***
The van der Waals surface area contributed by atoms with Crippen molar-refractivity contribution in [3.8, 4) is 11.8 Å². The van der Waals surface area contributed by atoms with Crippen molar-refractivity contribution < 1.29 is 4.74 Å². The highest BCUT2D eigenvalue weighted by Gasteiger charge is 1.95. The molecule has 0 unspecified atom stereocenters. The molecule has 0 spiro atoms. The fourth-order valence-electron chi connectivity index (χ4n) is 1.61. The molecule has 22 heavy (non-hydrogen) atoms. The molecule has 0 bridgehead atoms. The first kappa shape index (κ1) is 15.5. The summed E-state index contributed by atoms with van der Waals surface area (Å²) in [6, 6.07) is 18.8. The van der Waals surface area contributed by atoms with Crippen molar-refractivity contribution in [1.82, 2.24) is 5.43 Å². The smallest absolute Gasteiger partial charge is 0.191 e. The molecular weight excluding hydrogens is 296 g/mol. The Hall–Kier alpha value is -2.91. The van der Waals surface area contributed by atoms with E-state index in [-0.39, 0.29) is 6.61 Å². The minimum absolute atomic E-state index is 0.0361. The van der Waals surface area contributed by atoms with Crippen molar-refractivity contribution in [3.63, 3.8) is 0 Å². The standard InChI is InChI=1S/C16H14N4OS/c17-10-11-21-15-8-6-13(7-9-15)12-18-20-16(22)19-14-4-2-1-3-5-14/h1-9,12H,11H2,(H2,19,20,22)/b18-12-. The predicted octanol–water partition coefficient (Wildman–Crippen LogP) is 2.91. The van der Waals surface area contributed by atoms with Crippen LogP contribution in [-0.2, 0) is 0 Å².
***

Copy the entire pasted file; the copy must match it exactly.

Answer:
The van der Waals surface area contributed by atoms with Crippen molar-refractivity contribution in [3.8, 4) is 11.8 Å². The van der Waals surface area contributed by atoms with Crippen molar-refractivity contribution < 1.29 is 4.74 Å². The highest BCUT2D eigenvalue weighted by Gasteiger charge is 1.95. The molecule has 0 unspecified atom stereocenters. The molecule has 0 spiro atoms. The fourth-order valence-electron chi connectivity index (χ4n) is 1.61. The molecule has 22 heavy (non-hydrogen) atoms. The molecule has 0 bridgehead atoms. The first kappa shape index (κ1) is 15.5. The summed E-state index contributed by atoms with van der Waals surface area (Å²) in [6, 6.07) is 18.8. The van der Waals surface area contributed by atoms with Crippen molar-refractivity contribution in [1.82, 2.24) is 5.43 Å². The smallest absolute Gasteiger partial charge is 0.191 e. The molecular weight excluding hydrogens is 296 g/mol. The Hall–Kier alpha value is -2.91. The van der Waals surface area contributed by atoms with E-state index in [-0.39, 0.29) is 6.61 Å². The minimum absolute atomic E-state index is 0.0361. The van der Waals surface area contributed by atoms with Crippen molar-refractivity contribution in [3.63, 3.8) is 0 Å². The standard InChI is InChI=1S/C16H14N4OS/c17-10-11-21-15-8-6-13(7-9-15)12-18-20-16(22)19-14-4-2-1-3-5-14/h1-9,12H,11H2,(H2,19,20,22)/b18-12-. The predicted octanol–water partition coefficient (Wildman–Crippen LogP) is 2.91. The van der Waals surface area contributed by atoms with Crippen LogP contribution in [-0.2, 0) is 0 Å².